What is temporary threshold shift?
We’ve probably all had this experience: You attend a concert, and when you leave the arena, your hearing is disconcertingly awry. Sounds are muffled, your ears feel full, and you may have ringing in your ears (aka tinnitus). This is what’s known as temporary threshold shift (TTS), and as the name indicates, the temporary hearing loss or tinnitus that results is typically fleeting.
But those symptoms—the clogged-up ears, the ringing—are indications of damage, and repeated bouts of TTS could lead to permanent harm to your hearing.
What exactly is happening in your ear?
That blare of loud noise from a concert, too-high earbuds, a jackhammer while you work, does a number on the cells within your ear. To understand why that’s a big deal, let’s take a step back and examine how hearing works.
“In a nutshell, sound enters the ear and eventually stimulates the fluid in the inner ear (cochlea),” says audiologist Steve DeMari, director of business development and education at CaptionCall. The fluid creates waves over tiny rows of hair cells, he explains. “Each hair cell is tonotopically organized—or tuned—to a specific frequency for optimal transmission of the sounds you hear.”
Your ears' cells are damaged
Loud sounds bombard your ears, pushing those hair cells that transmit sound over, DeMari says. For the hair cells, it’s a traumatic experience—they remain bent over, even after there’s no noise, which leads to ringing, fullness, and that temporary loss of hearing.
TTS affects your hearing in the higher frequencies—that’s how you hear consonant sounds, which are essential to conveying a word’s meaning in English. (Without being able to hear a consonant, it’s hard to distinguish between words like hat and cat, for instance.) This leads to a situation where you can hear someone, but can’t understand them, DeMari says.
With TTS, however, your hearing levels will return to the baseline after a brief period. Your hearing threshold returns to normal, in other words.
DeMari describes a situation where you get your hearing tested before a concert, then experience TTS. After the TTS abates, however, if you got another hearing test, the results would be the same. (It’s worth noting, however, that there could be damage to your hearing beyond the levels that tests measure, he adds.)
How big of a deal is TTS?
That’s a bit tricky to answer. On the one hand, it’s short-lived. Over time, DeMari says, the effects from TTS will likely go away, and “you’ll be back to normal. Hence the name: It’s temporary,” he says.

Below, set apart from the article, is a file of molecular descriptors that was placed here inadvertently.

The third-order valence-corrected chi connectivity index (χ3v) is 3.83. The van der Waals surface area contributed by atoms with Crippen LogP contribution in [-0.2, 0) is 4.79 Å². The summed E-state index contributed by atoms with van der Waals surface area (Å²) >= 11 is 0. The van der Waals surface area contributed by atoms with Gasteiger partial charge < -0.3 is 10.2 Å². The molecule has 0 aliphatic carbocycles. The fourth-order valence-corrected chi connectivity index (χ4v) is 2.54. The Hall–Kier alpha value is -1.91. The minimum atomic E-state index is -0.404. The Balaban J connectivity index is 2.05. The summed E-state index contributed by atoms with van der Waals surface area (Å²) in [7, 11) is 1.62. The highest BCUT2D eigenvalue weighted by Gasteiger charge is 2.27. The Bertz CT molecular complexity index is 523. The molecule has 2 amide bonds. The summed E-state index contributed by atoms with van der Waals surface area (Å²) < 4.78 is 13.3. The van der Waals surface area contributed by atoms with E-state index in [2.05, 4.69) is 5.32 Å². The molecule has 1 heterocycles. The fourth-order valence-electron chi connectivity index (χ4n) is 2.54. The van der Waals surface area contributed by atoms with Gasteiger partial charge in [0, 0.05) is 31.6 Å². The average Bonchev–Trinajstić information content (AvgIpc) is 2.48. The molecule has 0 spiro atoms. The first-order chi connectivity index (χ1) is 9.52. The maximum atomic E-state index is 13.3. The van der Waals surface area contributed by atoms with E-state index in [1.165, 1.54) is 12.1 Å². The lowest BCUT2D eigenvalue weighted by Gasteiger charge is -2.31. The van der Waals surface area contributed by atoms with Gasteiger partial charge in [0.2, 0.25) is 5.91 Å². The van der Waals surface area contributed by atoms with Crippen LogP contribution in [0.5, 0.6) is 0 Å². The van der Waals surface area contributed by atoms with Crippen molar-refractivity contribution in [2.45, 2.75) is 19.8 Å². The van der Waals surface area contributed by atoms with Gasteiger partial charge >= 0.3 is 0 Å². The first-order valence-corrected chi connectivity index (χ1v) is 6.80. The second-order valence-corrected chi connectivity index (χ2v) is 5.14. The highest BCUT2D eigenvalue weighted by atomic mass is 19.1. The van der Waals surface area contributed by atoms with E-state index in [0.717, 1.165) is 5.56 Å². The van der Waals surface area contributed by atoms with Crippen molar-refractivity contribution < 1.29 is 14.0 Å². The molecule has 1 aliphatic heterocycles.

But don’t take too much solace in TTS being a temporary situation. It’s not OK to go to concerts regularly and get your ears blown out—or be frequently exposed to any other loud noises without ear protection. Over time, if you experience TTS frequently, it can become a permanent threshold shift (PTS), according to a review of threshold shifts in the journal Otology and Neurotology.
That said, a one-time experience of TTS is unlikely to cause permanent damage, DeMari says. “When they say temporary, they truly do mean temporary,” he says.
Why does TTS occur?
Simply put, TTS occurs due to loud noises. Concerts are a big offender—stand by the speakers at a show, and it might reach 110 decibels, DeMari notes.
“That’s extremely loud,” he says.
In general, sounds over 85 decibels can lead to noise-induced hearing loss, according to the National Institute on Deafness and Other Communication Disorders (NIDCD). TTS is essentially a noise-induced hearing loss—just one where the effects aren’t long lasting.
Other situations that can lead to TTS include other exposure to loud noises, such as cranking music through earbuds, a firecracker that goes off right by you, an explosion, the buzz of a lawnmower, and so on.
How long does TTS last?
Remember, TTS is a temporary effect. It might last a few hours, a few days, or even a few weeks, DeMari says.
The longer you’re exposed to a noise, and the more intense it is, the more intense and long-lasting the TTS may be, he says. But other factors can also play a role, including a person’s age and sex, prior history of noise exposure, environmental factors, such as smoking, and diseases such as diabetes, according to the Otology and Neurotology review.
As DeMari puts it, people’s susceptibility to TTS and their hearing differ.
How can you prevent TTS?
“It's highly unlikely you'll get a temporary threshold shift out of nowhere,” DeMari notes. Exposure to noise is the culprit. To that end, avoiding exposure to loud noises will prevent TTS.
That’s a guideline that seems easy, but can be challenging in the real-world, where you may find yourself unexpectedly exposed to loud machinery, or sitting in a movie theater where sounds can be between 74 and 104 decibels, per the NIDCD. (That lower range for movie theater sounds is likely fine, but the upper range is quite loud, and can cause harm.)
And wear earplugs. If it’s loud noises you don’t need to hear (think: fireworks, the lawnmower), go for options that cancel all noise out, choosing earplugs with the highest noise reduction rating (NRR). But if you’re going to a movie theater where the audio is super loud or a concert where you’ll still want to hear the music, look for earplugs designed for musicians, DeMaris suggests.
You can find these online, or get custom fitted ones from an audiologist. These earplugs attenuate the sound, but don’t degrade the music, he says.
When to seek out medical attention
If you have symptoms associated with TTS, but haven’t experienced a loud event recently, make an appointment with an audiologist, DeMari recommends.
But if you’re experiencing TTS after being exposed to noise, give it some time for the effects to abate, he recommends. If the problem lingers beyond several weeks, check in with an audiologist.